It's never a nice feeling when you're wrong. That slow realisation that you may be mistaken, that your position is in fact incorrect when the facts are laid out in front of your eyes can be painful. However, when you do come to the conclusion that the sky is not as blue as you originally told yourself, and probably others, it's important to admit it and move forward on a new path.
I've been wrong before and I look forward to being wrong again. Learning is, after all, driven by a desire to avoid later pitfalls.
One thing that I have been wrong on recently is in backing the UK government's austerity plans that have been part of our fiscal landscape since 2010. It has been clear for a fair while now that the prescribed 'medicine' is now doing more harm to the 'patient' than the disease it set out to combat, to use the oft-cited analogy.
I think we can all agree that the level of debt and deficit within government and consumer accounts needs to be reduced in the long-term. Debt is no gift to leave to future generations, as Ralph Waldo Emerson said; 'a man in debt is so far a slave'.
Osborne's first mistake was tying the perception of his performance to a largely meaningless measure of financial security in the form of our credit rating, and not to something more tangible like GDP or unemployment. The Bank of England has a mandate to target inflation and their policy tool-kit is set up to directly allow for adjustments to be made to the economy depending on whether its velocity needs to be slowed or quickened.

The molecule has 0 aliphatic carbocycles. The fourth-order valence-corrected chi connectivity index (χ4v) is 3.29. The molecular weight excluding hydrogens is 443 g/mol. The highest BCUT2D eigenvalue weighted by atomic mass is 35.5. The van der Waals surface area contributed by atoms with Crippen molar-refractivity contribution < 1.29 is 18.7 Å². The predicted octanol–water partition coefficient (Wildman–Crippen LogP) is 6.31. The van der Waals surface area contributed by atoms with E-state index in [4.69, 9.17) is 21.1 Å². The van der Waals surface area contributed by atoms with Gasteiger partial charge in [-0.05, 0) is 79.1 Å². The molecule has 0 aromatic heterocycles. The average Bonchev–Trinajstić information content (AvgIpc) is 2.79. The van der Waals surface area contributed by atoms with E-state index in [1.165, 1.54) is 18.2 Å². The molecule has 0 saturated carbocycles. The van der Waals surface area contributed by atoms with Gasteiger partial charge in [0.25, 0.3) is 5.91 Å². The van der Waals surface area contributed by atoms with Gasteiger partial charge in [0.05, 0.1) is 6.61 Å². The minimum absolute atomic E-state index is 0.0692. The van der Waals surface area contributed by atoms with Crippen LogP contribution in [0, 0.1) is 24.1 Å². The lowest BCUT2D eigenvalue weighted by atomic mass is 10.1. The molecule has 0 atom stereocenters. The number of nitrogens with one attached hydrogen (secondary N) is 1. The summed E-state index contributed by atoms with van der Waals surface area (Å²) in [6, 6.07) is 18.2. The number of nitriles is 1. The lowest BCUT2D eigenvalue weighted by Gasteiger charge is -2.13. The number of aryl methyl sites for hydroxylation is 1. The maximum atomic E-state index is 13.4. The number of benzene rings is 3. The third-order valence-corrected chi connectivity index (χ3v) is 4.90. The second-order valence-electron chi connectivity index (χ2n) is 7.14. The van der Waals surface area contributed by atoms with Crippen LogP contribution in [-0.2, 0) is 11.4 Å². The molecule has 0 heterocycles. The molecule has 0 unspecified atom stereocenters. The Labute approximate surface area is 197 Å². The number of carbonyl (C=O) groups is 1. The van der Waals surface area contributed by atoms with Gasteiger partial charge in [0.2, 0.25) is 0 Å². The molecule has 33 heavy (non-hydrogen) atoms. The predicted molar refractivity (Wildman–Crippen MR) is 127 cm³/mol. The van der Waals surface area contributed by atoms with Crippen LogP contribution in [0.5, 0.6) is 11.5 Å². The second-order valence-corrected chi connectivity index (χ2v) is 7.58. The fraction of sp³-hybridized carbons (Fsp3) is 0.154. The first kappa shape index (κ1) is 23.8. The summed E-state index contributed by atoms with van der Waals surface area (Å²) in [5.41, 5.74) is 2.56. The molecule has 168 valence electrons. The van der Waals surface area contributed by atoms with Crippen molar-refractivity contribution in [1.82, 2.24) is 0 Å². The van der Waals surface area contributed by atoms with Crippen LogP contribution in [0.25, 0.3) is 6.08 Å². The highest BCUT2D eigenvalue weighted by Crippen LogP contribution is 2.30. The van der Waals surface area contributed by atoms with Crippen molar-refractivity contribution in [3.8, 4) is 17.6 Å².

The Bank of England has sacrificed itself and the pound on the altar of loose monetary policy throughout the past three years, with little to no success in promoting growth. It's time for the government to take over the hard yards and give British industry a helping hand.
The Moody's downgrade has been hailed as further evidence that the UK should 'double down' on its deficit reduction efforts. This would be true had the ratings agency not stressed that the greatest issue the UK faces at the moment is a lack of short and medium term growth.
I'm not asking for huge amounts of infrastructure spending with Chinese 'ghost towns' and 'bridges to nowhere' for the sake of occupying a stagnant construction industry, but rather I'm suggesting that a relaxation of the spending cuts through the next two years could provide the breathing space the UK economy needs. The fact that we have stopped sinking doesn't mean we haven't stopped drowning.
Mr Osborne has the perfect opportunity to say to his party, the rest of the House of Commons, the country and the markets on Wednesday, that the UK is going to start growing again. He has the power to do so and it seems that it is nothing but pride that stopping him from changing course. And we all know what pride comes before...